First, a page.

ing to join with you and Mr. Champion in circularizing the con-
tract holders, stating the facts, and asking then for a volun-
tary contribution. This, however, must not be accompanied by cy
threat, or hint, of coercion in any foam. The circularization
will proaly cost 4--05O; and, thns far, there has been no shadow
of excuse forour incurring this expense, nor has any plan been
su -gested for meeting it.

Again, the Chicago plan provides that the three Trustees (
shall subscribe, as individuals, for the stock. How can we do
this? The land does not belong to us either as individuals or
as Trustees. It is the property of the contract holders, and as
much so now as it will be after each has received his stock. It
is possible that, under the Florida Laws, we might incorporate
the Company and subscribe for the stock, as Trustees. I should
S want, however, to be advised on Lhis point and, for that matter,
on several others, by someone familiar with the Florida C6rpora-
tion Lawn- ?r. Hall, e.g., or the Jacksonville Law Firr we. con-
sulted, though they 4proved expensive. I must nay I am not im-
pressed with the competency of Tr. Champion's Chicago Corporation
lawyer.

As further indication of the difficulties for Secretary
and Board accompanying the Chicago-Florida Incorporation, es-
8'- ''-'' .' -. .









specially in that these officers will have no legal advio I send, ,
herewith, a copy of the"Laws of Florida on Corporations," with
certain passages marked. Note, especially:
P.6- 2648, pt. 7 P. 11- 2659,
8- 2652, 11- 2661,
9- 2653, 14- 2672,
10- 2658, 18- 2680,

/ Now, as to my serving on the BQgd as proposed in the
Chicago plan, I would not think of doing so; for that Board rep-
resents a complete.saolation of our.,agreement with the Executive
Comq-ittee. It leaves most of them off, besides ignoring our
agreement to "coqArate" withhaem "in determining upon the place
of incorporation and the papers and other details of the incor-
poration." In fact, it seems that Mr. Champion is offended that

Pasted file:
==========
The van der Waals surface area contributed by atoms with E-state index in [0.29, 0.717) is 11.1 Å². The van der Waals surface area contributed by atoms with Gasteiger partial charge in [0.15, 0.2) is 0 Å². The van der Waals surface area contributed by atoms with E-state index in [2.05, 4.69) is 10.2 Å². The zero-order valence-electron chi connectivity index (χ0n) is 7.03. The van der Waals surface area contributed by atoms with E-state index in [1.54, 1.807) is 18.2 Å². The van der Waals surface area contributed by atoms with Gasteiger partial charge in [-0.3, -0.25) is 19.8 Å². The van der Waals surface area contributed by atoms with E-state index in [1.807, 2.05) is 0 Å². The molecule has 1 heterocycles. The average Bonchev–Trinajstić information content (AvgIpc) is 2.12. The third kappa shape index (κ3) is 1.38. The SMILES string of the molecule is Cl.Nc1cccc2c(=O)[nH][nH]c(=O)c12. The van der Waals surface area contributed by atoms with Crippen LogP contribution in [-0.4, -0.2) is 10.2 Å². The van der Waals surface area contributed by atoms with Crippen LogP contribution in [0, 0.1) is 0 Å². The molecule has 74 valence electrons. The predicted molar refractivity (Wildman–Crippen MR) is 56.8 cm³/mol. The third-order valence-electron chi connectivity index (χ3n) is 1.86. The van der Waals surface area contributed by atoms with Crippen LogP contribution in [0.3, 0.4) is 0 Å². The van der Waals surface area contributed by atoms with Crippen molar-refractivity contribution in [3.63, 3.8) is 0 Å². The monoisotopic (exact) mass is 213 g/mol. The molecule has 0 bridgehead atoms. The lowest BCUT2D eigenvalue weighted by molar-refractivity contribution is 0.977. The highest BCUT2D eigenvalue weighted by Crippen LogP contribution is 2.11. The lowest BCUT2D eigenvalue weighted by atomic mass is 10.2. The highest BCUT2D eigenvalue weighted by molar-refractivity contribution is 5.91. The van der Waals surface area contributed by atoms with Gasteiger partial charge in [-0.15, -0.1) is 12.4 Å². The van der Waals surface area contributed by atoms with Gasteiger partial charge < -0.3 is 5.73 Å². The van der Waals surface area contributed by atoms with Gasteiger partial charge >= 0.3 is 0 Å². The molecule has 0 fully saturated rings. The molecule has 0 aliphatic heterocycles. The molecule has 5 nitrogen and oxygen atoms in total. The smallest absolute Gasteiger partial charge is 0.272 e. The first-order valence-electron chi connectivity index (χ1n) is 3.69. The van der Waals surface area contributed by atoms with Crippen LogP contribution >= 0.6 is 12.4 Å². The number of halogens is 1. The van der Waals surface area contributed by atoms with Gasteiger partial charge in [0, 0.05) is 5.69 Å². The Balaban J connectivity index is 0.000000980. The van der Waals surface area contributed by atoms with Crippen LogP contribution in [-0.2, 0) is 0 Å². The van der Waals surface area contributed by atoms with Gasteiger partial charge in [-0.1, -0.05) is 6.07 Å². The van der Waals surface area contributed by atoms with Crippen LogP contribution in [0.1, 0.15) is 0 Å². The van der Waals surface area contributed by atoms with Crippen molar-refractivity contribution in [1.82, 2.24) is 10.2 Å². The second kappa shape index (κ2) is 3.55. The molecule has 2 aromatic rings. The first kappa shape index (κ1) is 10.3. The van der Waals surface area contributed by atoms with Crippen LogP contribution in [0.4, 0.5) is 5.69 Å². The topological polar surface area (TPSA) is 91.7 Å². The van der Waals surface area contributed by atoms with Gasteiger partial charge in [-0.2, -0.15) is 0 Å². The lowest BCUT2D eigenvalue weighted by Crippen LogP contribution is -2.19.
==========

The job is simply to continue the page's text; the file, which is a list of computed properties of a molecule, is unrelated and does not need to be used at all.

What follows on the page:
any of the Executive Corrmittee should have taken any interest
whatever in the formation of this Company, whose destinies they
CTre, at the begii aing, to control.

Further, I have talked with Mrs. ..;cCr.llough, and find
she stands squarely on the contract; and, while willing to do
Iher full duty under that, could ~ot and would not serve an Secret-
ary under the Chicaieo plan.

Now these delays have brought about a condition where
it is liable to be ex:treely difficult to incorporate under any
laws or any plan that accords with the three essentials naiued
above (P. 5). If my plan is held up until the end of this month,
that is, until :rs. M;cCullough leaves for Florida, (about Dec. 1),
it will be hard to get a quormL..ogether for the first Directors'
meeting, even under the Delaware plan. This, however, is not
my fault. If a deadlock follows, it will be because the six
months of June through !oveiiber have bee:. lost through 1lr. Champion's
tactics. As stated, the Company, but for these, could and should
have been organized long ago, and thle Board could have chosen an
Executive Committee to handle its business in the absence of a
quorum of Directors.

But this is not all. You have noted the fact that op 47
erationshave, at last, begun beside Okeelanta. This is no ac-
cident. It is part of a well-matured plan upon which people
here have been working since before the auction. It has been
hoped here that this Okeelanta corporation would prove an im-
portantactor in punhing this develop. ent; hence, the `'"-ressive,
earnest, careful work done here lePat I-a-that date being none
S too arly--in preparing the pgy, of incorporation. `r. Chamipion /